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Sophos U-turns on lack of .bat file blocking after El Reg intervenes

captain veg
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Re: Hmm

> echo "binary gibberish representing a malicious.EXE" > OWNME.EXE

@echo off

echo A > hello.asm

echo MOV AH,9 >> hello.asm

echo MOV DX,108 >> hello.asm

echo INT 21 >> hello.asm

echo RET >> hello.asm

echo DB 'HELLO WORLD$' >> hello.asm

echo. >> hello.asm

echo R CX >> hello.asm

echo 14 >> hello.asm

echo N HELLO.COM >> hello.asm

echo W >> hello.asm

echo Q >> hello.asm

debug < hello.asm

cls

hello.com

echo.

pause

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Two plead guilty to stealing personal information of millions

captain veg
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Two plead guilty to stealing personal information of millions

Google and Facebook?

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UK Home Office is creating mega database by stitching together ALL its gov records

captain veg
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BIG DATA IS WATCHING YOU

++ungood;

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Kraftwerk versus a cheesy copycat: How did the copycat win?

captain veg
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My favourite...

A man walks into a music shop. The owner says to him "hey, listen to this, I've just been told the latest stupid drummer joke". The man replies "excuse me, actually I am a drummer myself", "Don't worry", says the owner, "I'll tell it to you slowly".

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Google is the EU Remain campaign's secret weapon

captain veg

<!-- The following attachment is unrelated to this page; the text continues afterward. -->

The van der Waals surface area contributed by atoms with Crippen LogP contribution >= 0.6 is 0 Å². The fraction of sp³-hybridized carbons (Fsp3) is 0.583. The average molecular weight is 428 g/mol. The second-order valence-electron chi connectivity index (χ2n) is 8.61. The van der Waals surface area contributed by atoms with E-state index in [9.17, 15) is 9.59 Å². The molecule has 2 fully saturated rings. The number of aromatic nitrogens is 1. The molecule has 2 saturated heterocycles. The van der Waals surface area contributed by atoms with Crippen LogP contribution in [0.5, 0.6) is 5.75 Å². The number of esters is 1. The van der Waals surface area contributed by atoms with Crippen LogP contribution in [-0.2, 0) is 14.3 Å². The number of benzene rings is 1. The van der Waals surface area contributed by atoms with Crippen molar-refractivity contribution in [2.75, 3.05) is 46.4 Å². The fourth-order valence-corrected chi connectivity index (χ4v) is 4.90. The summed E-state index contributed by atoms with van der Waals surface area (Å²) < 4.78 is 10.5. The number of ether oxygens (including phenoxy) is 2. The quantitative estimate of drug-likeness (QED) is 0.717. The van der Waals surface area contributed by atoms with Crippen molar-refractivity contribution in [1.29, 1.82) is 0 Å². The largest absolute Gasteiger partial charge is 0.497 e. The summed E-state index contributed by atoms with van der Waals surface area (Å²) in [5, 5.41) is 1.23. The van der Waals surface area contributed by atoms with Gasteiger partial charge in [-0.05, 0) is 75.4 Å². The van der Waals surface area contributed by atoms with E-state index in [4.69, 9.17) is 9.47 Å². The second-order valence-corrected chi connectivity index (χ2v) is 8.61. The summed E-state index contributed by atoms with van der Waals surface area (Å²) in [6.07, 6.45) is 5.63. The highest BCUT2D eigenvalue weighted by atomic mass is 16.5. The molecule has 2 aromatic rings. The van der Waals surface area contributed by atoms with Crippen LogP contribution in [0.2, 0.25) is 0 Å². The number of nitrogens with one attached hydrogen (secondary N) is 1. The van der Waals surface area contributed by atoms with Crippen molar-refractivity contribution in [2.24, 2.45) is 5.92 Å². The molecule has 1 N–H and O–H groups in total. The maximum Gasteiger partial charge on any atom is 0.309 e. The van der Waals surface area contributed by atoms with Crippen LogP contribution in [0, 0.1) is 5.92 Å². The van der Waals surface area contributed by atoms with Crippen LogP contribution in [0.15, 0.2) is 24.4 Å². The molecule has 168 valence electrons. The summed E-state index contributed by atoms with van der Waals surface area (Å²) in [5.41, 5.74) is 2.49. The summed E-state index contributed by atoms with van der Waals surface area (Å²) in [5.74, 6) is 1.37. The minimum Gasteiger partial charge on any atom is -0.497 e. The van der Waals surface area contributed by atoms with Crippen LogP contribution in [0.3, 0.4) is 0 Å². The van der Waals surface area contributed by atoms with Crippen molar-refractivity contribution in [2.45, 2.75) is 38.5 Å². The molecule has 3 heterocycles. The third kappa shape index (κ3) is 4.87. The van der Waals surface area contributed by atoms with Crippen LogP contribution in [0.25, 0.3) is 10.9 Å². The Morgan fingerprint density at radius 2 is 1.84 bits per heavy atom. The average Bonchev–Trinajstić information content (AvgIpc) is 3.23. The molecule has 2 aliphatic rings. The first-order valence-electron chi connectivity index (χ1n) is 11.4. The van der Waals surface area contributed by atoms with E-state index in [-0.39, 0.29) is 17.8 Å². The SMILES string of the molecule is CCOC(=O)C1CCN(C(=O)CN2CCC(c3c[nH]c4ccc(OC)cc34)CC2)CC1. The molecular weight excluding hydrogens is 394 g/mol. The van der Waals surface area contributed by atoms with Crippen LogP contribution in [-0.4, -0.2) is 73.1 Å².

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Well, der

Subject matter moves from status of hypothetical to "we're actually going to vote for it", massive media coverage follows and said coverage then dominates Google search results. I'm shocked, I tell you. Shocked. It's a conspiracy.

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Microsoft's Universal Windows Platform? It's an uphill battle, warns key partner

captain veg
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Re: Microsoft needs to realise...

I have mixed feelings about this.

MS has been chasing this chimaera for a very long time, just in different ways. There was Windows Mobile, which tried to cram the full-fat desktop experience on to phones that typically had non-touch 320x240 screens and no keyboard. That didn't work out well, so then they tried the opposite approach of foisting a touch-centric interface optimised for (relatively) small screens into desktop Windows 8, making it unusable with just a keyboard and mouse. Now, having swung both ways, they seem to want to make the experience equally crap on all devices.

On the other hand, there's no getting away from the fact that today's handsets have the computing power of yesterday's desktops. I actually find the idea behind Continuum pretty compelling, if they could find a way to execute it properly, and without requiring me to part with masses of personal data. A PC that you carry around everywhere really would be personal.

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Brexit? Cutting the old-school ties would do more for Brit tech world

captain veg
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Re: And that's not accounting for birth rate or increased longevity.

So clearly the answer must be a programme of sterilisation and euthanasia.

I've got nothing against wrinklies or fecund youths, it's just about the numbers. Nothing personal.

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captain veg
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Re: I'm glad my mind doesn't image this.

There can be, be definition, only one protagonist. Could be the horse.

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Are EU having a laugh? Europe passes hopeless cyber-commerce rules